The ever littler big three
Matt Zeitlin goes on a rant about the awfulness of Detroit’s products:
American cars, for the most part, are an inferior product. They also have the potential to destroy the world. At the low end, their Japanese (and ever Korean) competitors are cheaper, better designed, more fuel efficient and have better technology. While the Ford Focus is one of the better low end American efforts, it is only popular overseas and is still beaten out by a comparable Civic at home. Comparable Ford and Chevy’s to Corey Spaley’s favorite, the Honda Accord simply can’t compete with it’s higher gas mileage and superior design. When American companies try to make more expensive, performence cars — like the Mustang GT, they are inefficient, overpowered brutes. The GT has a lame 65 hp/liter, which pales in comparison to similarly powered Japanese cars, which manage to get around 100 hp/liter (Subaru WRX STI and Mitsu Evo). Though the GT has an aluminum engine block, American companies have been late to using anything besides heavy cast iron in engine blocks. Not to mention the poor gas mileage, 15/23 highway city.
Okay, Zeitlin, I’ll see your rant and raise you one: nobody ’round these parts under the age of 50 seems to even consider buying American (save in the USV category). I actually kinda like the new high end caddies, but not much else.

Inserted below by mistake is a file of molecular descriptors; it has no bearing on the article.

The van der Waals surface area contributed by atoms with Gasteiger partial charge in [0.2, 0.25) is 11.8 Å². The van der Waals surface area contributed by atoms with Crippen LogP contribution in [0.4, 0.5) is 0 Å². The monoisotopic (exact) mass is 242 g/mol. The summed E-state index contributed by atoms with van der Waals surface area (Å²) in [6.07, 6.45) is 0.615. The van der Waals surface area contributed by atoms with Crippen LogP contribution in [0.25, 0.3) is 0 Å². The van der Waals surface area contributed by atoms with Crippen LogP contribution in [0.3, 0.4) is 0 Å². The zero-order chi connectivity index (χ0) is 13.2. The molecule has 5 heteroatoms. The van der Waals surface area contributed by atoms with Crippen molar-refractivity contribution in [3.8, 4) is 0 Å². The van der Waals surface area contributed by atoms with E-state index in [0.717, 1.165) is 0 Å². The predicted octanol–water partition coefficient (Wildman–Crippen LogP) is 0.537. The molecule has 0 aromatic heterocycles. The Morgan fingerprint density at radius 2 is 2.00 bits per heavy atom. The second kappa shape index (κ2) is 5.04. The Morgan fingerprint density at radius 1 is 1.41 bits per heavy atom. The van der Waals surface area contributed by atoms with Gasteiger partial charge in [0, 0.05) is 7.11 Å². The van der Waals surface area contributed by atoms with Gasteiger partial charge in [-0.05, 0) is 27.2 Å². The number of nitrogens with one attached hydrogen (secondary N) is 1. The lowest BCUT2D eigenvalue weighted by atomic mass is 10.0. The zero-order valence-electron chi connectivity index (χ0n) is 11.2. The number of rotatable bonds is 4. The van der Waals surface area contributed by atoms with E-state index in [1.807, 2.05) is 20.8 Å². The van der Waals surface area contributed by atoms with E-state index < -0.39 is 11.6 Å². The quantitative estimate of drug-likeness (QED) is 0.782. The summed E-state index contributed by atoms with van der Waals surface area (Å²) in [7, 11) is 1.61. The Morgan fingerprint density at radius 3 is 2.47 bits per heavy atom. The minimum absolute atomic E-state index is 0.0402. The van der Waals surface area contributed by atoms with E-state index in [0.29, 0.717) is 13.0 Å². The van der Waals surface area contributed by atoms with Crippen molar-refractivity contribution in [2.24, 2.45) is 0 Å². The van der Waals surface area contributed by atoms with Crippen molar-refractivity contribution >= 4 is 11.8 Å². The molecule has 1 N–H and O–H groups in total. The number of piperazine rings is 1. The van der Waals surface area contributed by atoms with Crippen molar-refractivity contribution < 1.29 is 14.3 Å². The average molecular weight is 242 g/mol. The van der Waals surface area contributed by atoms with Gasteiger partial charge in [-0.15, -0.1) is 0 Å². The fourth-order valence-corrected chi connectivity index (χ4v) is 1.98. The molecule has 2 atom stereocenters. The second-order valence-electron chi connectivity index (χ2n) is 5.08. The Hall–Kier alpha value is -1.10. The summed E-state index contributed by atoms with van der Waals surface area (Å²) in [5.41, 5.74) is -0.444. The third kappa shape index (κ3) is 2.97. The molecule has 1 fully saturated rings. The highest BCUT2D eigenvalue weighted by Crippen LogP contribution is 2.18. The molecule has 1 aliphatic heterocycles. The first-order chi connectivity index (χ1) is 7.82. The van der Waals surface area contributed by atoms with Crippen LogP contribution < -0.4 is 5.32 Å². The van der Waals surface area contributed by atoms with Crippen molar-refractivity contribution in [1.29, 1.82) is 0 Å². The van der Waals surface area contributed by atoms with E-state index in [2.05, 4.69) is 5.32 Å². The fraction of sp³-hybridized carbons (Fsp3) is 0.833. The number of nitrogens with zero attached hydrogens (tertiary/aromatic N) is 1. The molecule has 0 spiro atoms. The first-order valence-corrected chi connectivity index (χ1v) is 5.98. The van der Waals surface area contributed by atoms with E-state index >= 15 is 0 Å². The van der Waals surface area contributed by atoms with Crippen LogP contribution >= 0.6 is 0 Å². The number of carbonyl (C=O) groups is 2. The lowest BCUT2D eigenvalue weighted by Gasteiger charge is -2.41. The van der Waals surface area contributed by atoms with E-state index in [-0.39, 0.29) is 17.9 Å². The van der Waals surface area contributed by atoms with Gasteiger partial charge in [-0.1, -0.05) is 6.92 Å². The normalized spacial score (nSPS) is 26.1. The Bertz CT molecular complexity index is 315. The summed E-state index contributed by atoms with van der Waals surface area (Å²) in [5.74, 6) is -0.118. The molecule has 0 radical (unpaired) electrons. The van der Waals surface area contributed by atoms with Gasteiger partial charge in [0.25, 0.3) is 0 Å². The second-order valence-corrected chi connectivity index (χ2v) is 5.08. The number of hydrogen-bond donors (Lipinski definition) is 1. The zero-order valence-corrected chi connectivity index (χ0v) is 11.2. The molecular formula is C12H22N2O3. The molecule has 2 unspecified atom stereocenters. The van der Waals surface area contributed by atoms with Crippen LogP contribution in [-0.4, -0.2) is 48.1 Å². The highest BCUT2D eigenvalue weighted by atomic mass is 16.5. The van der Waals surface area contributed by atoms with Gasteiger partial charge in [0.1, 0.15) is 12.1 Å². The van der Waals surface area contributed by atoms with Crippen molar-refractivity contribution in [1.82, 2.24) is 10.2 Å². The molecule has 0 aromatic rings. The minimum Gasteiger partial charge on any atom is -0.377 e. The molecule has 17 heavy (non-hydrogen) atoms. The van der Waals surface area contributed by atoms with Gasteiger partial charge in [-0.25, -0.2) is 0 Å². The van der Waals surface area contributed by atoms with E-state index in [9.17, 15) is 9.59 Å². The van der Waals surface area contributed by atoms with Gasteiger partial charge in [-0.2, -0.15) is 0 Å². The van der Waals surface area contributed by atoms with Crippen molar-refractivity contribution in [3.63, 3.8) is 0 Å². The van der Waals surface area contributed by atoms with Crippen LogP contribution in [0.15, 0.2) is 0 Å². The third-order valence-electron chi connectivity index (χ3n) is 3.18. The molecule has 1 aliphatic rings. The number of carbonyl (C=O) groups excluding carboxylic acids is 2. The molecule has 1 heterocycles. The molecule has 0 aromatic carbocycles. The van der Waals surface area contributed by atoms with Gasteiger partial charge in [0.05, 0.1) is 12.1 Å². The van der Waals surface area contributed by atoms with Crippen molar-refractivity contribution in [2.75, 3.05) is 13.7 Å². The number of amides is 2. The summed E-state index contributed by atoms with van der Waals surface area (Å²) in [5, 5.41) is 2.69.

I’ve long been of the opinion that plain old marketing and branding bears a lot of the blame for Detroit’s decline. Look at one pretty successful Japanese automaker, Honda. They’ve got, like, four or five principal models that account for the bulk of their sales. Compare that to General Motors, which has, like, 30 or 40 to choose from. I mean, hello!?! Can you say “dillution of brand”? Has it really occurred to nobody in Detroit that a strategy that made sense in 1957 doesn’t work anymore? They’ve literally had decades to study their own decline and formulate strategies to reverse it. If I were dictator of GM I’d rename the company “Chevrolet”, I’d get rid of most of their divisions, and I’d cull the models down to a number comparable to what Toyota or Honda have to offer.
Modern, busy consumers simply can’t wrap their very harried brains around the dozens of possible models that GM can sell them. Thing is, it’s a total waste anyway, because anybody with an IQ over 70 can plainly see that the “Pontiac” and “Buick” and “Chevrolet” (or Pymouth, Dodge and Chrysler, etc) versions are pretty much the same product. Their lack of respect for the intelligence of the car buying public is simply astonishing. If ever there existed a firm that deserved to go out of business (and doesn’t deserve a dime of public money should the need arise) it’s General Motors, closely followed by Ford and Chrysler.